Am. Breeders Assoc. Rep. 4: 296–301 (1908)
Cold Spring Harbor, N. Y.

While most of the newer scientific results show the theoretical importance of isolation methods, and practical breeders have demonstrated the value of the same in the improvement of many varieties, the attempt to employ them in the breeding of Indian corn has met with peculiar difficulties, owing to the fact that self‑fertilization, or even inbreeding between much wider than individual limits, results in deterioration.

a For a good discussion of inbreeding see A. D. Shamel, on "The effect
of inbreeding in plants," Yearbook U. S. D. A., 1905, pp. 377-392.

The cause of such a result is wholly unknown at present. The old hypothesis which sought an explanation of the deleterious effects of inbreeding in the inharmonious or unbalanced constitution produced by the accumulation of disadvantageous individual variations, can hardly stand in the face of the fact that a very large number of plants normally self‑fertilize and a noteworthy few have even given up sexual reproduction entirely, without in the least degree lessening their physiological vigor and evident chances of success in competition with sexually produced plants. The dandelion is propagated parthenogenetically, i. e., its seeds are produced without fertilization, but only the advocate of an unwarrantable theory will maintain that this plant is on that account undergoing a process of deterioration which threatens it with summary extinction. Many species of violets produce most of their seeds from flowers that never open, and one of the most vigorous forms of the small‑petaled evening primrose (Oenothera cruciata) does the same. In the breeding of tobacco, it is now well known that cross pollination within the limits of a single strain produces inferior offspring and only self-fertilization gives offspring of the highest degree of vigor, though hybrids between distinct strains of tobacco often display a vigor superior to that of either parental strain. Examples could he continued indefinitely, but even one instance in which long-continued inbreeding results in no injurious effects would be sufficient to discredit the old hypothesis.a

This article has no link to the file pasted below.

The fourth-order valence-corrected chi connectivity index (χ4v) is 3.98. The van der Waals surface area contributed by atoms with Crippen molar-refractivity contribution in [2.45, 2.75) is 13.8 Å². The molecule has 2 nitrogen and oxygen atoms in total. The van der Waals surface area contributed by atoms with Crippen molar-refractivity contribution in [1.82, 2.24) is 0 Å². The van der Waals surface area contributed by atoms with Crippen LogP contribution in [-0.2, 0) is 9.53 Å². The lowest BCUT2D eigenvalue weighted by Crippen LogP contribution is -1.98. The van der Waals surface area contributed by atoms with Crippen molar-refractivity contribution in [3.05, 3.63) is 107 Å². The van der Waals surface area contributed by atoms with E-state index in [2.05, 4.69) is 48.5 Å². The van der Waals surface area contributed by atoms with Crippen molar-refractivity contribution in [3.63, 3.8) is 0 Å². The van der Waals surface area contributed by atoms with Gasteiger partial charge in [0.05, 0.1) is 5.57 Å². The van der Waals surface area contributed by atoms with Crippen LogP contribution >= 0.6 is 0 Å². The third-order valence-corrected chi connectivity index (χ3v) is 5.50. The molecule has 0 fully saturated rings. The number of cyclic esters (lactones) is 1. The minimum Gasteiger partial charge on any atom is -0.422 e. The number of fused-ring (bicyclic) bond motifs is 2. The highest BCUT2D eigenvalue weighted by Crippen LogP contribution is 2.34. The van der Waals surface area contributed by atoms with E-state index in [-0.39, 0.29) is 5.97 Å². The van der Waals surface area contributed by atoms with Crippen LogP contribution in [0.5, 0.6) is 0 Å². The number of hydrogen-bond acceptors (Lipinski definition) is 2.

Some results of the pedigree-breeding of maize at the Cold Springs Harbor Station for Experimental Evolution have suggested a different explanation of the deterioration which has been universally observed in self-fertilized maize. For several years a series of investigations on Indian corn has been in progress at the Station, which involved parallel cultures of cross-pollinated and self-fertilized lines of as nearly equivalent parentage as possible. Although a study of the injurious effects of self-fertilization was not the aim of the investigation, it was immediately apparent in the smaller, weaker stalks, fewer and smaller ears, and the much greater susceptibility to the attacks of the corn-smut (Ustilago maydis). These results were almost as marked when the chosen parents were above the average quality as when they were below it, which in itself refutes the idea that the injurious effect is due to the accumulation of deficiencies possessed by the chosen parents.

All the cross-bred rows were similar in structure, vigor, variability, etc., but each self-fertilized row could be seen to differ from other self-fertilized rows in ways capable of description in fairly definite terms. Without entering into a description of all the different self-fertilized rows, a comparison between the two rows showing the greatest contrast will suffice to illustrate and serve as a basis for the conclusion to be arrived at. Following the method everywhere known among breeders as the "ear-row test," I planted parallel rows from ears having given numbers of rows of grains, one self-fertilized and one cross-fertilized ear form each row-class, i. e., one row was planted from a self-fertilized ear and beside it a row from a cross-fertilized ear having 10 rows of grains each; one row each was planted from two ears having 12 rows of grains; and so on.